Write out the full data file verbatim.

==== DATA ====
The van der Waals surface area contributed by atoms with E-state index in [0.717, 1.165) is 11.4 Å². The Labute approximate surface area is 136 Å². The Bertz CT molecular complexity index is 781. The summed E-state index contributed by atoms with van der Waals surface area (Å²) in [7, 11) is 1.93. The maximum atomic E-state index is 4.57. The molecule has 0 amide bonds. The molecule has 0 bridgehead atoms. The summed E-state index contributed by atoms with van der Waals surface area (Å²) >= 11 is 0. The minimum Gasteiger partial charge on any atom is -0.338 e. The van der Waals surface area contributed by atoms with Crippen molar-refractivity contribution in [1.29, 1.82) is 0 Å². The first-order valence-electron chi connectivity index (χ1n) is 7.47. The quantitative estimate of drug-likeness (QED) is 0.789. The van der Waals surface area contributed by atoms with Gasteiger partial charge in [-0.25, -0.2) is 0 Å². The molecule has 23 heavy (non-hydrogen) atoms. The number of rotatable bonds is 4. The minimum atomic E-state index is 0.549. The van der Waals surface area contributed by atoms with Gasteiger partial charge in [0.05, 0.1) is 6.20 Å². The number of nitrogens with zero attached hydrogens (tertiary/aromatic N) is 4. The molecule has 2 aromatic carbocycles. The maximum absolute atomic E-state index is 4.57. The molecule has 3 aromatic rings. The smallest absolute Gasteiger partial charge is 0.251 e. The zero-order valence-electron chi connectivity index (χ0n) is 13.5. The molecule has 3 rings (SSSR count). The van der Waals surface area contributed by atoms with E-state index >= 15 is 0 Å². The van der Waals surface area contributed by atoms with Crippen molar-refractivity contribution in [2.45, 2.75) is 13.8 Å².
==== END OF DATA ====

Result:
The van der Waals surface area contributed by atoms with E-state index in [0.717, 1.165) is 11.4 Å². The Labute approximate surface area is 136 Å². The Bertz CT molecular complexity index is 781. The summed E-state index contributed by atoms with van der Waals surface area (Å²) in [7, 11) is 1.93. The maximum atomic E-state index is 4.57. The molecule has 0 amide bonds. The molecule has 0 bridgehead atoms. The summed E-state index contributed by atoms with van der Waals surface area (Å²) >= 11 is 0. The minimum Gasteiger partial charge on any atom is -0.338 e. The van der Waals surface area contributed by atoms with Crippen molar-refractivity contribution in [1.29, 1.82) is 0 Å². The first-order valence-electron chi connectivity index (χ1n) is 7.47. The quantitative estimate of drug-likeness (QED) is 0.789. The van der Waals surface area contributed by atoms with Gasteiger partial charge in [-0.25, -0.2) is 0 Å². The molecule has 23 heavy (non-hydrogen) atoms. The number of rotatable bonds is 4. The minimum atomic E-state index is 0.549. The van der Waals surface area contributed by atoms with Gasteiger partial charge in [0.05, 0.1) is 6.20 Å². The number of nitrogens with zero attached hydrogens (tertiary/aromatic N) is 4. The molecule has 2 aromatic carbocycles. The maximum absolute atomic E-state index is 4.57. The molecule has 3 aromatic rings. The smallest absolute Gasteiger partial charge is 0.251 e. The zero-order valence-electron chi connectivity index (χ0n) is 13.5. The molecule has 3 rings (SSSR count). The van der Waals surface area contributed by atoms with E-state index >= 15 is 0 Å². The van der Waals surface area contributed by atoms with Crippen molar-refractivity contribution in [2.45, 2.75) is 13.8 Å².